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OpenSUSE Developers Continue Discussing x86_64 Microarchitecture Feature Levels

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  • coder
    replied
    Originally posted by arQon View Post
    "Than average", sure, but there are a LOT of gamers who don't fit the "teenage boy with a PC (and mouse and keyboard) that looks like the Las Vegas strip" stereotype, and a lot of them run HW that *by* gaming standards is pretty much potato.
    But that "hardcore" set is going to skew the population towards newer & higher end hardware than your typical Linux install will use.

    There's another factor affecting Steam usage, which is that even non-hardcore games will not tend to game much, if the experience is bad. Hence, those with older & lower-end machines will tend to drop out of the survey.

    Again, this is about population statistics, and you can't deny that gaming involves factors which will skew the statistics towards newer & higher-end machines than what the general computing public is using. Furthermore, Linux has some factors probably skewing its users towards older machines, because Linux users tend to be more technical and therefore more willing & able to keep old machines running.

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  • arQon
    replied
    Originally posted by coder View Post
    And gamers (i.e. the people using Steam) are more likely than average to be running newer & higher-end hardware.
    "Than average", sure, but there are a LOT of gamers who don't fit the "teenage boy with a PC (and mouse and keyboard) that looks like the Las Vegas strip" stereotype, and a lot of them run HW that *by* gaming standards is pretty much potato.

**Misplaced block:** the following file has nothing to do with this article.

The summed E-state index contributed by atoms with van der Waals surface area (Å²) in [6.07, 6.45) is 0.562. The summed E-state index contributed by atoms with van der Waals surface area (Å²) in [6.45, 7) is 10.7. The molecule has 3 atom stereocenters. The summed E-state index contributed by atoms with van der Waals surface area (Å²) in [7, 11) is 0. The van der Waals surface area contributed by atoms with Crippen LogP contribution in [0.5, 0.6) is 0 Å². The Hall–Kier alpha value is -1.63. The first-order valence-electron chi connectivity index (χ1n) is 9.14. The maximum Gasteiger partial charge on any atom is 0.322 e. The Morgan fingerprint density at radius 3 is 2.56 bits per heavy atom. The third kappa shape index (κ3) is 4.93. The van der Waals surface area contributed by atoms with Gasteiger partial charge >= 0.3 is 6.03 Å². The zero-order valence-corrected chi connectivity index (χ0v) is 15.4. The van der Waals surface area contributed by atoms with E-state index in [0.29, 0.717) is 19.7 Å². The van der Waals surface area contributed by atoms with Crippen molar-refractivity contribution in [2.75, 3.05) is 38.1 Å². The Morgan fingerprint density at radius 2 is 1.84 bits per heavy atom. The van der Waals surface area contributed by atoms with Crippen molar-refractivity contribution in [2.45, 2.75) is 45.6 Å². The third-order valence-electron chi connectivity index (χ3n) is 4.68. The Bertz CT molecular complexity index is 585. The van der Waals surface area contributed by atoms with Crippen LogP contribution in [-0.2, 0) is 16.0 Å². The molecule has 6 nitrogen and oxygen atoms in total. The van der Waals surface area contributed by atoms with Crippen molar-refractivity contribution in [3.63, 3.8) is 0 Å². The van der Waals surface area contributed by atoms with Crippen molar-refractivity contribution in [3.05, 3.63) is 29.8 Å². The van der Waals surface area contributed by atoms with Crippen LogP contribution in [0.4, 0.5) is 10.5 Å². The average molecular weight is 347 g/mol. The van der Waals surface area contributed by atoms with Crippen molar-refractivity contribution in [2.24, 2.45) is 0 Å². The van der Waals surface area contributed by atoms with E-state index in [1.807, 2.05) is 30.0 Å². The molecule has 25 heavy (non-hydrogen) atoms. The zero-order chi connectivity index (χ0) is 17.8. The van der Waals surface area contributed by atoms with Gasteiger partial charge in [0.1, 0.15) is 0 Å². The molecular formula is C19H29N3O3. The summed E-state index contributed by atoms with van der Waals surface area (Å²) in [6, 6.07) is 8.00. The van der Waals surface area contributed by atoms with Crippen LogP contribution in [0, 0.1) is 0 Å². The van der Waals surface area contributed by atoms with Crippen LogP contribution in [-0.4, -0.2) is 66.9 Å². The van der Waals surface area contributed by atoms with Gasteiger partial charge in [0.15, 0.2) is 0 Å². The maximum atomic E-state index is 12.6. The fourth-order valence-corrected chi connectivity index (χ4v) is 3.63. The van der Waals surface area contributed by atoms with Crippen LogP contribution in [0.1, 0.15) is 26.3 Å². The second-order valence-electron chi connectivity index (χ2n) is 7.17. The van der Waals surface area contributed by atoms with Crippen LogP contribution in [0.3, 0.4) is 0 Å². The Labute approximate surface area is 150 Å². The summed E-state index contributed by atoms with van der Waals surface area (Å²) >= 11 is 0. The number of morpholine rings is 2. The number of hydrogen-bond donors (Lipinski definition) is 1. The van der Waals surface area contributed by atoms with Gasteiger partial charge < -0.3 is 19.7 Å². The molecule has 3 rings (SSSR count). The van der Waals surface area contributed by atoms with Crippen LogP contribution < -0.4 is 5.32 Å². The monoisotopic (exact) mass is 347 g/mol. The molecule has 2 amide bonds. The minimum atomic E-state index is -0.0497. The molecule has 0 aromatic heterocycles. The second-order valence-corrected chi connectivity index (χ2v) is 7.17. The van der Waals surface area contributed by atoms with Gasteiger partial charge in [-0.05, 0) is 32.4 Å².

The largest group for Intel CPUs, for example, is 2.3 Ghz to 2.69 Ghz. That smells like laptop, which means it may well be running on integrated graphics and will have serious noise and thermals issues either way. (And the third largest only improves that to 2.7 Ghz to 2.99 Ghz, with the two of them combined adding up to over 30%).

    https://store.steampowered.com/hwsurvey used to break it down by CPU, which was a lot more interesting (and had the i3 dominant) it's more opaque now. It also doesn't show C/T, which is pretty annoying.

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  • xorbe
    replied
    Instead of x32 and x64, how about recent x64 and older x64.

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  • arQon
    replied
    Originally posted by Setif View Post
    I think the main obstacle for distro maintainers to default to x86_64_v3 is that Pentium and Celeron CPUs don't support AVX2 until recently.
    Intel is still releasing new CPUs as of *last year* that don't support v3, and not just "some" but *"most"* of those systems will still be in use at least 5 years from now, and possibly as many as 10. The argument that "v3 is Haswell and therefore all CPUs still in service have it" isn't just hopelessly wrong in its own right, it's so wrong that it isn't even framing the issue correctly.

    There just isn't a sane way to handle this other than making a *runtime* decision.

    The next best option would probably be something along the lines of Ubuntu's HWE approach, with machines opting in to higher feature levels, but nobody's going to burn the resources on producing something like that when only a fraction of their users care about it in the first place.

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  • coder
    replied
    Originally posted by carewolf View Post
    No idea about SUSE, but 13% of Steams users do not have v3. 1.1% do not have v2.
    And gamers (i.e. the people using Steam) are more likely than average to be running newer & higher-end hardware.

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  • carewolf
    replied
    Originally posted by Jedibeeftrix View Post

    You're not wrong, but in so far as that statement is relevant to this point: